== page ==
At no stage was there any serious attempt to address the obvious question of why Washington, after two centuries of completely ignoring these former Soviet regions, had suddenly developed a vital national interest in them; or whether there was anything that ordinary Americans could conceivably gain from the inevitable confrontations with Russia that would result from acting on this new interest. Instead of seeking to answer these questions, let alone raise them, Washington’s establishment has engaged in intellectual and moral sleight of hand: the Russian reaction to U.S. encroachment into Russia’s centuries-old influence in its near-abroad has been exploited to create an image of Russian expansionism and revisionism. Washington’s own expansionist policies have thus been sold to the U.S. public as necessary to defend the USA against Russian aggression—even though since the end of the Cold War there has been no recorded Russian threat against the U.S. homeland or its citizens.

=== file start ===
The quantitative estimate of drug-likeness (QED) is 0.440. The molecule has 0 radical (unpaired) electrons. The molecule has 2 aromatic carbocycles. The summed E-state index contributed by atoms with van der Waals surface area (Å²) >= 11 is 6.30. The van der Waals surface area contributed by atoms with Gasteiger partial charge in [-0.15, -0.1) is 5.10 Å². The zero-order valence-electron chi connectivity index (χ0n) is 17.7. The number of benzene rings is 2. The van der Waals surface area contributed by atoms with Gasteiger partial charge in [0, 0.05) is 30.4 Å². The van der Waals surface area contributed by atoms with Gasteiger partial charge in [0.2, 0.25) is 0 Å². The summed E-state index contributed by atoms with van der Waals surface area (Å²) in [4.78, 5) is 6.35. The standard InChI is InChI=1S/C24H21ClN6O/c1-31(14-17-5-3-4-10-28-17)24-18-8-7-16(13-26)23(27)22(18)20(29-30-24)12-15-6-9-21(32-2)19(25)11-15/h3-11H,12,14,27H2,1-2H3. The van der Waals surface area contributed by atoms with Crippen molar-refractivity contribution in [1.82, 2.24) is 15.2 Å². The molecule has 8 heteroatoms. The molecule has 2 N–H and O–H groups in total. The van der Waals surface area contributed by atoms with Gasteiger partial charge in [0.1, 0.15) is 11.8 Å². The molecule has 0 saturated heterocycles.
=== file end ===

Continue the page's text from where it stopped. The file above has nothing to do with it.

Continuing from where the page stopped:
Russian actions may have been correct or incorrect in particular cases (thus incorrect on the annexation of Crimea but obviously correct in opposing the U.S. invasion of Iraq and intervention in Libya), but they have been overwhelmingly reactive to those of the USA.
None of this should be read as a plea to vote for Donald Trump. Quite apart from his odious personal character, in the area of climate change alone— by far the greatest real challenge facing America, along with the rest of humanity—Trump’s stance, like that of most Republicans, should disqualify him from any high office. But international co-operation on climate change and any other important international issue (such as the fight against ISIS) depends on some measure of international harmony. And if the bipartisan Washington strategic consensus under a second President Clinton continues to counteract international co-operation by provoking serious crises with Russia (and China, for that matter), then Trump the clown will have had the last laugh.
Anatol Lieven is a professor at Georgetown University in Qatar and a visiting professor in the War Studies Department of King’s College London. He is author, among other books, of America Right or Wrong: An Anatomy of American Nationalism (revised edition, 2012).
This essay is part of a Zócalo Inquiry, The Russian Menace in the American Imagination.
*Photo courtesy of National Archives Catalog.